8. Improve capacity for the management of protected areas: The country aims to enhance the skills and resources necessary for effective management of both terrestrial and marine protected areas.

Tanzania also places great emphasis on sustainable resource management, stakeholder involvement, and institutional capacity-building to ensure the long-term success of its conservation efforts.

Conservation Goals Status
New marine protected areas In progress
Expansion of wildlife management areas and forest nature reserves Ongoing
Promotion of new protected areas Underway
Review of policies and strategies for managing protected areas Upcoming
Strengthent measures to limit illegal exploitation of resources Implemented
Promotion of regional cooperation on protected areas In progress
Enhancement of ecosystem approach in protected areas Ongoing
Improvement of capacity for management Planned

Biodiversity Facts

Biodiversity in Tanzania showcases a remarkable range of genetic diversity, species diversity, and ecosystem diversity. The country is renowned for its abundant genetic diversity within species, boasting distinctive populations with unique genes. Tanzania also exhibits impressive species diversity, with a wide variety of species found in different regions across the country. Furthermore, Tanzania features a diverse array of interconnected ecosystems, including lush forests, pristine lakes, winding rivers, and expansive grassland savannas.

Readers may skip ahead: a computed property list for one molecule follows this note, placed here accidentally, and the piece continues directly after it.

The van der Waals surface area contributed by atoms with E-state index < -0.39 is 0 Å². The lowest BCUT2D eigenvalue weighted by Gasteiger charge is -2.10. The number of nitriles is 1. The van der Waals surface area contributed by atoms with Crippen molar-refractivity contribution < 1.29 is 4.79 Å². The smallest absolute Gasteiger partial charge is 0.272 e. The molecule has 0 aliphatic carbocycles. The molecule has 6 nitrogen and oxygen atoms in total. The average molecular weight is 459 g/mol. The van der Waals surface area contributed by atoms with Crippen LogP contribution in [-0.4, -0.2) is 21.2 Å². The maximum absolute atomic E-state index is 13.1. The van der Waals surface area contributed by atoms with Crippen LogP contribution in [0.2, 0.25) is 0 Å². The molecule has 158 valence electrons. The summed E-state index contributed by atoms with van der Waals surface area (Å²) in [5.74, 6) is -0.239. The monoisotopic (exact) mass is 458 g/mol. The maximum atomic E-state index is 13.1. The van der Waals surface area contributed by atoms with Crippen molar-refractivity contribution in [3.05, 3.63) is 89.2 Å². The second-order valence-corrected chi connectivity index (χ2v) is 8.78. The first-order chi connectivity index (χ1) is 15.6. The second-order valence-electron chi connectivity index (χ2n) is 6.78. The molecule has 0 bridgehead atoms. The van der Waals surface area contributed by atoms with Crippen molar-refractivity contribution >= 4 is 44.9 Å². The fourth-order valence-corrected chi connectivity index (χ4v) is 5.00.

Tanzania Biodiversity

Genetic Diversity

“Tanzania’s genetic diversity within species is truly remarkable, with distinct populations possessing unique genes.”

Species Diversity

The breathtaking diversity of species in Tanzania showcases the country’s natural wealth and ecological abundance. From majestic mammals to vibrant birds, Tanzania is home to a vast range of species that inhabit its diverse landscapes. Each region within Tanzania harbors its own distinct assortment of flora and fauna, contributing to the country’s rich species diversity.

Ecosystem Diversity

“Tanzania’s ecosystems are as diverse as they are magnificent, with forests, lakes, rivers, and grassland savannas forming interconnected habitats.”

Ecosystem Types Examples
Forests Eastern Arc Mountains, Udzungwa Mountains, coastal forests
Lakes Lake Victoria, Lake Tanganyika, Lake Nyasa
Rivers Nile River, Rufiji River, Pangani River
Grassland Savannas Serengeti National Park, Ngorongoro Conservation Area, Selous Game Reserve

Importance of Biodiversity